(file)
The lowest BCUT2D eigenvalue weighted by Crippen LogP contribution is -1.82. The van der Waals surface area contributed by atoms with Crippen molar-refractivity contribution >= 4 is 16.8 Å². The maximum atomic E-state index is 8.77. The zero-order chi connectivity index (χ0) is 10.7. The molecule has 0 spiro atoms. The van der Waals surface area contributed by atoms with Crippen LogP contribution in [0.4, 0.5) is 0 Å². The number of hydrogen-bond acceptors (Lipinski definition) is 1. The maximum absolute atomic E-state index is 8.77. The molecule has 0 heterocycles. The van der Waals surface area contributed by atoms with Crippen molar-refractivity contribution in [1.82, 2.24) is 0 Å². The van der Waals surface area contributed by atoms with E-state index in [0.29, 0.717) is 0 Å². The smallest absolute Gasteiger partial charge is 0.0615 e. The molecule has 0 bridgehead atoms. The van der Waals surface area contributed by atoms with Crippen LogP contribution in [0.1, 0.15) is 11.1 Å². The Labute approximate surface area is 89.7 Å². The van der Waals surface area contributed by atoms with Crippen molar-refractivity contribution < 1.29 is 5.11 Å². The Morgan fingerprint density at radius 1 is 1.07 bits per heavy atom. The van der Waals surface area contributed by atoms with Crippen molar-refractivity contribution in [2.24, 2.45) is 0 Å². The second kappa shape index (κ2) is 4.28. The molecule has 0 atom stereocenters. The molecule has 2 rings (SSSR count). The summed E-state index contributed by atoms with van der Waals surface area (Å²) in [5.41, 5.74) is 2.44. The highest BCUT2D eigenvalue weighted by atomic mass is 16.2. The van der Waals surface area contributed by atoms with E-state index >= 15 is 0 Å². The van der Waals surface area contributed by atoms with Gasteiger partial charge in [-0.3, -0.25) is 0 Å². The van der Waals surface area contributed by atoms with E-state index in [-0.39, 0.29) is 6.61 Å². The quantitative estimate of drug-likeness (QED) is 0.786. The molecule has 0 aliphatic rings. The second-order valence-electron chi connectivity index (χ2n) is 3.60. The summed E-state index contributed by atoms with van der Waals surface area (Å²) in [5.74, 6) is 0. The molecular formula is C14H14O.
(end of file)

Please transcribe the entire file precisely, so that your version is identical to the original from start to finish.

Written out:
The lowest BCUT2D eigenvalue weighted by Crippen LogP contribution is -1.82. The van der Waals surface area contributed by atoms with Crippen molar-refractivity contribution >= 4 is 16.8 Å². The maximum atomic E-state index is 8.77. The zero-order chi connectivity index (χ0) is 10.7. The molecule has 0 spiro atoms. The van der Waals surface area contributed by atoms with Crippen LogP contribution in [0.4, 0.5) is 0 Å². The number of hydrogen-bond acceptors (Lipinski definition) is 1. The maximum absolute atomic E-state index is 8.77. The molecule has 0 heterocycles. The van der Waals surface area contributed by atoms with Crippen molar-refractivity contribution in [1.82, 2.24) is 0 Å². The van der Waals surface area contributed by atoms with E-state index in [0.29, 0.717) is 0 Å². The smallest absolute Gasteiger partial charge is 0.0615 e. The molecule has 0 bridgehead atoms. The van der Waals surface area contributed by atoms with Crippen LogP contribution in [0.1, 0.15) is 11.1 Å². The Labute approximate surface area is 89.7 Å². The van der Waals surface area contributed by atoms with Crippen molar-refractivity contribution < 1.29 is 5.11 Å². The Morgan fingerprint density at radius 1 is 1.07 bits per heavy atom. The van der Waals surface area contributed by atoms with Crippen molar-refractivity contribution in [2.24, 2.45) is 0 Å². The second kappa shape index (κ2) is 4.28. The molecule has 0 atom stereocenters. The molecule has 2 rings (SSSR count). The summed E-state index contributed by atoms with van der Waals surface area (Å²) in [5.41, 5.74) is 2.44. The highest BCUT2D eigenvalue weighted by atomic mass is 16.2. The van der Waals surface area contributed by atoms with E-state index >= 15 is 0 Å². The van der Waals surface area contributed by atoms with Gasteiger partial charge in [-0.3, -0.25) is 0 Å². The van der Waals surface area contributed by atoms with E-state index in [-0.39, 0.29) is 6.61 Å². The quantitative estimate of drug-likeness (QED) is 0.786. The molecule has 0 aliphatic rings. The second-order valence-electron chi connectivity index (χ2n) is 3.60. The summed E-state index contributed by atoms with van der Waals surface area (Å²) in [5.74, 6) is 0. The molecular formula is C14H14O.